In the Pipeline: 11/30/12

Let’s be honest.  What happened in New York and New Jersey was an appalling lack of preparedness, in the media center of the planet.  When she came ashore Sandy was a Category 1 hurricane.  If she had hit the Southeastern United States (like hurricanes usually do), blowhards like Senator Whitehouse would have paid no attention (like he usually does).  Politico(11/30/12): “Senate Democrats used an emotionally charged hearing Thursday on the effects of Hurricane Sandy to make an aggressive attack on climate change deniers in and out of Congress. At a Senate Environment and Public Works Committee hearing featuring sometimes tearful reports from lawmakers representing East Coast states, some panel Democrats suggested putting customary congressional collegiality on the back burner to push more forcefully for mitigating climate change.”


Dan makes a good point.  Why are the Canadians developing their oil sands?  Are they smarter than us?  Or is it because we have Ken Salazar and they don’t?  E&E News (11/29/12): “Their report advocates hiking a royalty rate that is already five times higher than Alberta’s oil sand royalty rate that has attracted hundreds of billions of dollars in investment,” he said. “The impact of their recommendations would kill potential jobs, royalties and revenues in a quest for a higher percentage of nothing rather than a smaller percentage of a huge resource that could serve U.S. needs for over a century.”


I like what Tolstoy wrote about electric cars:  anything is better than lies and deceit.  National Legal and Policy Center (11/29/12): “In many cases this is intentional,” Car and Driver reported, “with automakers building EVs to satisfy regulators and leasing a limited number of loss-making vehicles in California and a handful of other states.” One such example is the Ford Focus Electric, whose battery alone costs $12,000-$15,000 and whose sales are measly, with only 200-or-so dealers on the West Coast and in the Northeast bothering with it. Ford received a $5.9 billion stimulus loan guarantee to retrofit five of its plants for the production of electric and hybrid vehicles.


Well now, all those Senators and Congressmen who have been carefully avoiding opposing a carbon tax actually have a chance to act like men and take a stand.  I’m betting few take the opportunity.  Senator David Vitter (11/29/12): “‘There’s a lot of talk in Washington about raising taxes, and finding ‘revenues’ in creative ways, to avoid going over the fiscal cliff,’ Vitter said. ‘But a carbon tax – which would force more financial hardship upon family budgets, energy consumers and job seekers – needs to be completely taken off the table. Our resolution would enshrine that.’”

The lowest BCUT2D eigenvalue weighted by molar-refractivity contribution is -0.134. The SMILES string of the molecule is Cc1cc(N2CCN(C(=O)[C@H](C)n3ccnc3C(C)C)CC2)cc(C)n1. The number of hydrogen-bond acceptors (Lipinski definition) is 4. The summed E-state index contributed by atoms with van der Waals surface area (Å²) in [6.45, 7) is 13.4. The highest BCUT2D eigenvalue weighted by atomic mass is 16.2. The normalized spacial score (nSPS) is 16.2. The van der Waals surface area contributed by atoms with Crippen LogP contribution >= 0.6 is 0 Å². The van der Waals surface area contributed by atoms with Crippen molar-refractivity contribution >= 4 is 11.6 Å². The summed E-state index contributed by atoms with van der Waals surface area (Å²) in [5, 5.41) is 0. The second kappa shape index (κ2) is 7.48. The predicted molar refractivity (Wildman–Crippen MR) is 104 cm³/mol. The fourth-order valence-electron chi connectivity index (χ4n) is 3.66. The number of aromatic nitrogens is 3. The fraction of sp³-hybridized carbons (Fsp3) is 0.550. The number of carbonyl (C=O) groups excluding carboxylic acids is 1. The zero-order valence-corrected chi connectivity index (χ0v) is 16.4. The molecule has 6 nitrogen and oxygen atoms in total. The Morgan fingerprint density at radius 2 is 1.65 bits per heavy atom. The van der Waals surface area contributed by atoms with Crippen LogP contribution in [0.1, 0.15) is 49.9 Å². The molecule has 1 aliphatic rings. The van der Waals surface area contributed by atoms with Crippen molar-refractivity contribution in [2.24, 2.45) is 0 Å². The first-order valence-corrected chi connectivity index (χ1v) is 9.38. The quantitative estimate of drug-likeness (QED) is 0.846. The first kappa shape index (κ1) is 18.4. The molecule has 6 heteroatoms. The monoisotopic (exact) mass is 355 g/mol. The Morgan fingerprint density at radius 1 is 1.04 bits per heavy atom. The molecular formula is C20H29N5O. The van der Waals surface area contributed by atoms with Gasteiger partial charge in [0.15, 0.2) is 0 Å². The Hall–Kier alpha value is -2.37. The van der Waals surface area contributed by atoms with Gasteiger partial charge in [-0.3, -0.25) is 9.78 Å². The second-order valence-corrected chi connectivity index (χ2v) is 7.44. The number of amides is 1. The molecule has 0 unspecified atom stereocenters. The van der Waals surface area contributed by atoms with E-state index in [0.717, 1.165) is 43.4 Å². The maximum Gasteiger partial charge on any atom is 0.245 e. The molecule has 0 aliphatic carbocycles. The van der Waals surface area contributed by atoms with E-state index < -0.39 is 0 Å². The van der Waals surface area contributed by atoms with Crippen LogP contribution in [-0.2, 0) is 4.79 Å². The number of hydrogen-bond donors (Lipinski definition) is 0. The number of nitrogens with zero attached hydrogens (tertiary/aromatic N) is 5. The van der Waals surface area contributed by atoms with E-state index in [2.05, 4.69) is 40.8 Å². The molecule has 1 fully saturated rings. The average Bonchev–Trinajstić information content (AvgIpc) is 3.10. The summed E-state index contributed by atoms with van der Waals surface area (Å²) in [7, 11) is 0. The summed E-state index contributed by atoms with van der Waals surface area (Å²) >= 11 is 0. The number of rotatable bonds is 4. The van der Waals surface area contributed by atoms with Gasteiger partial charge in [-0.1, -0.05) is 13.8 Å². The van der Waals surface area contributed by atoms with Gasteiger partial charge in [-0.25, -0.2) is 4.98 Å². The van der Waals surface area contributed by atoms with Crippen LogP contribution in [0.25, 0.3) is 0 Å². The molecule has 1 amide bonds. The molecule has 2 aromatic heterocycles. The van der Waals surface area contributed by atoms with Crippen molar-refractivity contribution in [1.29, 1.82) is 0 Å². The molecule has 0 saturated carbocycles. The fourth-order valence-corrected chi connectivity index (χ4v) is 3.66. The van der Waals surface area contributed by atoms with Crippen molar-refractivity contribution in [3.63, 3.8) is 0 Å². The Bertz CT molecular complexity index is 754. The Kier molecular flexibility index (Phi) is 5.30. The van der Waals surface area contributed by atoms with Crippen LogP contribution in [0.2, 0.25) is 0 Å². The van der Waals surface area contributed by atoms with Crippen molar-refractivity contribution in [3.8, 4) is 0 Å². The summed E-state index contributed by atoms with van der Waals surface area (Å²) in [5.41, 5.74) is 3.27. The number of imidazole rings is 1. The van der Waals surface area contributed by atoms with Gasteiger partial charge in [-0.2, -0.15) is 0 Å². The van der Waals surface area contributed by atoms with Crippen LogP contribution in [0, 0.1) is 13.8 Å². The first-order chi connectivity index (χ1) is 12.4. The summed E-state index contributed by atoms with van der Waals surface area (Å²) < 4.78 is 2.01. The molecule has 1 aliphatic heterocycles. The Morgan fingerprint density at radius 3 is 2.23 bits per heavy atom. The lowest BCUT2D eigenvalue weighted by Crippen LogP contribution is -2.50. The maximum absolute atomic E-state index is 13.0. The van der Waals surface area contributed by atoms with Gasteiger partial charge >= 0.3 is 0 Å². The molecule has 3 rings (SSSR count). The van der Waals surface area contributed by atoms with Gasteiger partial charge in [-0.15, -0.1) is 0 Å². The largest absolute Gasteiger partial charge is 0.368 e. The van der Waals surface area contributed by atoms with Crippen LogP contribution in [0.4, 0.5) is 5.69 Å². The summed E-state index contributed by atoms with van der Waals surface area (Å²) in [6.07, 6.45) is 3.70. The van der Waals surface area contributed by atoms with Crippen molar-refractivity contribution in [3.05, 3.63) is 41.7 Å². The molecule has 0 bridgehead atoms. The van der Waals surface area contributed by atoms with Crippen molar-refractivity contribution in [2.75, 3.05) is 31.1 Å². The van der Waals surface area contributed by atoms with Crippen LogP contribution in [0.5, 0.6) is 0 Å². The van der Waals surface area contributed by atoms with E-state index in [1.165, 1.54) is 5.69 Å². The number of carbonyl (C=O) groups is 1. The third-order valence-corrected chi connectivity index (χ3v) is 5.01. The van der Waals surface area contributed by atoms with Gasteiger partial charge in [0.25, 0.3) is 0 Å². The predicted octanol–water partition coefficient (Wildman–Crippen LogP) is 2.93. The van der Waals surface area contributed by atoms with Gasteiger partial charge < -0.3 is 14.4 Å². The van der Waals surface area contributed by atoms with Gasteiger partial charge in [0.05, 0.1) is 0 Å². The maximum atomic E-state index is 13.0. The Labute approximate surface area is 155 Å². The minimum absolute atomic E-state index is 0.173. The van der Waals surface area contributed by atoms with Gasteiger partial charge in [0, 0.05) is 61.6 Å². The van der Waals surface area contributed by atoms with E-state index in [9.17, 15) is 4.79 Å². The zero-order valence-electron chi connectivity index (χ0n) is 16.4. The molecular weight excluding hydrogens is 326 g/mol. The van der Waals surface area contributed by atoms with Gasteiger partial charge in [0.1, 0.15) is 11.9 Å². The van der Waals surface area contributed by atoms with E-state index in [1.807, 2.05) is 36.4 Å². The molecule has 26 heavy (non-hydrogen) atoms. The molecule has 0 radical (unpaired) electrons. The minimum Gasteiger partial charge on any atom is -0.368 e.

What is the obsession with biofuels?  At $27 dollars a gallon, Mabus must know the whole thing is bogus.  Murkowski surely should recognize the whole thing is a sham and probably tied to some unsavory donors.  Institute for Energy Research (11/29/12): “Interestingly, if the military uses 130 million barrels of oil per year, that means that Alaska’s ANWR, which is estimated to hold 10.4 billion barrels of oil at the mean would supply all of the military’s needs for 80 years. Yet Secretary Mabus’s administration opposes the opening of ANWR’s oil, apparently preferring the green biofuels costing 10 times as much. ANWR’s 10.4 billion barrels of oil are worth almost $1 trillion to the US economy at today’s price of oil, and the jobs, revenue and security of supply they would offer our nation draw a bright contrast to the expensive and unnecessary green energy the Senate decided to waste taxpayers money on this past week.  In fact, Secretary Mabus’s administration actually closed 50% of the National Petroleum Reserve in Alaska earlier this year for oil exploration.”


Which do you figure is more likely to happen, whatever ridiculous thing the Doha crew comes up with, or 1200 new coal plants worldwide?  Institute for Energy Research (11/29/12):  “While the war on coal is working, reducing coal generation and consumption and associated carbon dioxide emissions here in the United States, many world economies are looking towards coal for future generation needs. China, India, Russia, and Germany, to name a few, are building coal-fired power plants. Worldwide coal plant construction grew 5.4 percent over the past year and now represents about 30 percent of installed capacity. According to the World Resources Institute, almost 1,200 coal-fired power plants are in the planning stages (a capacity of 1.4 million megawatts) and over three-quarters of them are to be built in China and India, where over 500,000 megawatts each are currently planned for construction.”


The following think tank chiefs are opposed to a carbon tax.  The list to date follows.  If your guy is not on the list, it is because he either favors a carbon tax, wants to retain the option of favoring a carbon tax at some point in the future, or has yet to contact us.

Tom Pyle, American Energy Alliance / Institute for Energy Research
Myron Ebell, Freedom Action
Phil Kerpen, American Commitment
Fred Smith, Competitive Enterprise Institute
Andrew Quinlan, Center for Freedom and Prosperity
Tim Phillips, Americans for Prosperity
Joe Bast, Heartland Institute
David Ridenour, National Center for Public Policy Research
Michael Needham, Heritage Action for America
Tom Schatz, Citizens Against Government Waste
Grover Norquist, Americans for Tax Reform

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